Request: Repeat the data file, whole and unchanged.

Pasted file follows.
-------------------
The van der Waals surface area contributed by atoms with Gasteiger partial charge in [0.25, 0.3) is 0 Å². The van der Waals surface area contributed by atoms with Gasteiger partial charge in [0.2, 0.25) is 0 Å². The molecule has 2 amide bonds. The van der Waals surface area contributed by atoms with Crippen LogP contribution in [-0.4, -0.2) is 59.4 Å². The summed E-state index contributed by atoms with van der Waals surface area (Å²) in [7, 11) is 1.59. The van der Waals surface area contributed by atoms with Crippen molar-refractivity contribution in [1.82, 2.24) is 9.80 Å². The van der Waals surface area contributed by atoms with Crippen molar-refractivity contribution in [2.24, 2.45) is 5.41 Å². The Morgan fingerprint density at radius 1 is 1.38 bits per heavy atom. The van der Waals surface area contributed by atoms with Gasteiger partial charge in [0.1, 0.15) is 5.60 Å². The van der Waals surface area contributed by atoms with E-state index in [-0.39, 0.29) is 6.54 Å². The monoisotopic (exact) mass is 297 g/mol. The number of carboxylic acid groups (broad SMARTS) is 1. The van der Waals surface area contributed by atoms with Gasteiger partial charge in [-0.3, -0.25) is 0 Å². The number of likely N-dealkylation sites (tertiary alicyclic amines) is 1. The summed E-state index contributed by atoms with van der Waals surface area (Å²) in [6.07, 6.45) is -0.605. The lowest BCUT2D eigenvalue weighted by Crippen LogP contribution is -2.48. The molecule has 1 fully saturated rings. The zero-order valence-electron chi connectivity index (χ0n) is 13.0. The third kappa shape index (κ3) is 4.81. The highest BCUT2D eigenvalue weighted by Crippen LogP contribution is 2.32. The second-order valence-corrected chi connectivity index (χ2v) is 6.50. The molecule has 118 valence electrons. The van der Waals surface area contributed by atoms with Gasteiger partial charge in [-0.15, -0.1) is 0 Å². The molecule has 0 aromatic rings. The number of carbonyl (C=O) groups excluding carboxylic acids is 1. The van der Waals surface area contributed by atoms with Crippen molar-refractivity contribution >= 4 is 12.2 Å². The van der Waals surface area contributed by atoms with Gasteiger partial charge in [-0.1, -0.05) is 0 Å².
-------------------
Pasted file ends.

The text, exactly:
The van der Waals surface area contributed by atoms with Gasteiger partial charge in [0.25, 0.3) is 0 Å². The van der Waals surface area contributed by atoms with Gasteiger partial charge in [0.2, 0.25) is 0 Å². The molecule has 2 amide bonds. The van der Waals surface area contributed by atoms with Crippen LogP contribution in [-0.4, -0.2) is 59.4 Å². The summed E-state index contributed by atoms with van der Waals surface area (Å²) in [7, 11) is 1.59. The van der Waals surface area contributed by atoms with Crippen molar-refractivity contribution in [1.82, 2.24) is 9.80 Å². The van der Waals surface area contributed by atoms with Crippen molar-refractivity contribution in [2.24, 2.45) is 5.41 Å². The Morgan fingerprint density at radius 1 is 1.38 bits per heavy atom. The van der Waals surface area contributed by atoms with Gasteiger partial charge in [0.1, 0.15) is 5.60 Å². The van der Waals surface area contributed by atoms with E-state index in [-0.39, 0.29) is 6.54 Å². The monoisotopic (exact) mass is 297 g/mol. The number of carboxylic acid groups (broad SMARTS) is 1. The van der Waals surface area contributed by atoms with Gasteiger partial charge in [-0.3, -0.25) is 0 Å². The number of likely N-dealkylation sites (tertiary alicyclic amines) is 1. The summed E-state index contributed by atoms with van der Waals surface area (Å²) in [6.07, 6.45) is -0.605. The lowest BCUT2D eigenvalue weighted by Crippen LogP contribution is -2.48. The molecule has 1 fully saturated rings. The zero-order valence-electron chi connectivity index (χ0n) is 13.0. The third kappa shape index (κ3) is 4.81. The highest BCUT2D eigenvalue weighted by Crippen LogP contribution is 2.32. The second-order valence-corrected chi connectivity index (χ2v) is 6.50. The molecule has 118 valence electrons. The van der Waals surface area contributed by atoms with Gasteiger partial charge in [-0.15, -0.1) is 0 Å². The molecule has 0 aromatic rings. The number of carbonyl (C=O) groups excluding carboxylic acids is 1. The van der Waals surface area contributed by atoms with Crippen molar-refractivity contribution >= 4 is 12.2 Å². The van der Waals surface area contributed by atoms with Gasteiger partial charge in [-0.1, -0.05) is 0 Å².